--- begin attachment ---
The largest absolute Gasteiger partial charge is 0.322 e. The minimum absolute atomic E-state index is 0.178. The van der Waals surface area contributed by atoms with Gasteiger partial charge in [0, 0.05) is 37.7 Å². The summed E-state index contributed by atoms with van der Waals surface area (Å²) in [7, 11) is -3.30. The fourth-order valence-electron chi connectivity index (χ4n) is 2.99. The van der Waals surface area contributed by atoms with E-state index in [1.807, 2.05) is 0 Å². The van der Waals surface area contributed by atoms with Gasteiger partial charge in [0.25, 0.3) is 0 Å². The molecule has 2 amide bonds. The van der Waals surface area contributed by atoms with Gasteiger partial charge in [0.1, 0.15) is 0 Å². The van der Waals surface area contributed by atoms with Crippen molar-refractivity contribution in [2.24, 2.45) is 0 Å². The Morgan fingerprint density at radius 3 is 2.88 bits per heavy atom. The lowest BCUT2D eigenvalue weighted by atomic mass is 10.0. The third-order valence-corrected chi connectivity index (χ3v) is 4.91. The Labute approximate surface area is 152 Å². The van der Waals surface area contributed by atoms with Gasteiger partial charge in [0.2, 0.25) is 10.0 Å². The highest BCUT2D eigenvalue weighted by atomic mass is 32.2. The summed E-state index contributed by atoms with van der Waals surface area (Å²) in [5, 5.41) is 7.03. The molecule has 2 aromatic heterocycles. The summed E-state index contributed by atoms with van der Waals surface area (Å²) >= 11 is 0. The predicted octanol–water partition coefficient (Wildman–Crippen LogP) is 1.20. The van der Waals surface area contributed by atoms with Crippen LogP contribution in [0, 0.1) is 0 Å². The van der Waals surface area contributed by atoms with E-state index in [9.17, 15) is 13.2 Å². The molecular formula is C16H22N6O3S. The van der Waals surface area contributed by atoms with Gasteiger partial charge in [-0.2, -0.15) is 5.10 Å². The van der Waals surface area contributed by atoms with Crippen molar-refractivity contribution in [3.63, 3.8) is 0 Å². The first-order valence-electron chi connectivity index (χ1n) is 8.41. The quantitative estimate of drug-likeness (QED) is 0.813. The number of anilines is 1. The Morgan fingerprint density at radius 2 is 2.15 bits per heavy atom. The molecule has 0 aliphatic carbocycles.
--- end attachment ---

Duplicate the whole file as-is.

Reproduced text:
The largest absolute Gasteiger partial charge is 0.322 e. The minimum absolute atomic E-state index is 0.178. The van der Waals surface area contributed by atoms with Gasteiger partial charge in [0, 0.05) is 37.7 Å². The summed E-state index contributed by atoms with van der Waals surface area (Å²) in [7, 11) is -3.30. The fourth-order valence-electron chi connectivity index (χ4n) is 2.99. The van der Waals surface area contributed by atoms with E-state index in [1.807, 2.05) is 0 Å². The van der Waals surface area contributed by atoms with Gasteiger partial charge in [0.25, 0.3) is 0 Å². The molecule has 2 amide bonds. The van der Waals surface area contributed by atoms with Gasteiger partial charge in [0.1, 0.15) is 0 Å². The van der Waals surface area contributed by atoms with Crippen molar-refractivity contribution in [2.24, 2.45) is 0 Å². The Morgan fingerprint density at radius 3 is 2.88 bits per heavy atom. The lowest BCUT2D eigenvalue weighted by atomic mass is 10.0. The third-order valence-corrected chi connectivity index (χ3v) is 4.91. The Labute approximate surface area is 152 Å². The van der Waals surface area contributed by atoms with Gasteiger partial charge in [0.2, 0.25) is 10.0 Å². The highest BCUT2D eigenvalue weighted by atomic mass is 32.2. The summed E-state index contributed by atoms with van der Waals surface area (Å²) in [5, 5.41) is 7.03. The molecule has 2 aromatic heterocycles. The summed E-state index contributed by atoms with van der Waals surface area (Å²) >= 11 is 0. The predicted octanol–water partition coefficient (Wildman–Crippen LogP) is 1.20. The van der Waals surface area contributed by atoms with Crippen LogP contribution in [0, 0.1) is 0 Å². The van der Waals surface area contributed by atoms with E-state index in [9.17, 15) is 13.2 Å². The molecular formula is C16H22N6O3S. The van der Waals surface area contributed by atoms with Gasteiger partial charge in [-0.2, -0.15) is 5.10 Å². The van der Waals surface area contributed by atoms with Crippen molar-refractivity contribution in [3.63, 3.8) is 0 Å². The first-order valence-electron chi connectivity index (χ1n) is 8.41. The quantitative estimate of drug-likeness (QED) is 0.813. The number of anilines is 1. The Morgan fingerprint density at radius 2 is 2.15 bits per heavy atom. The molecule has 0 aliphatic carbocycles.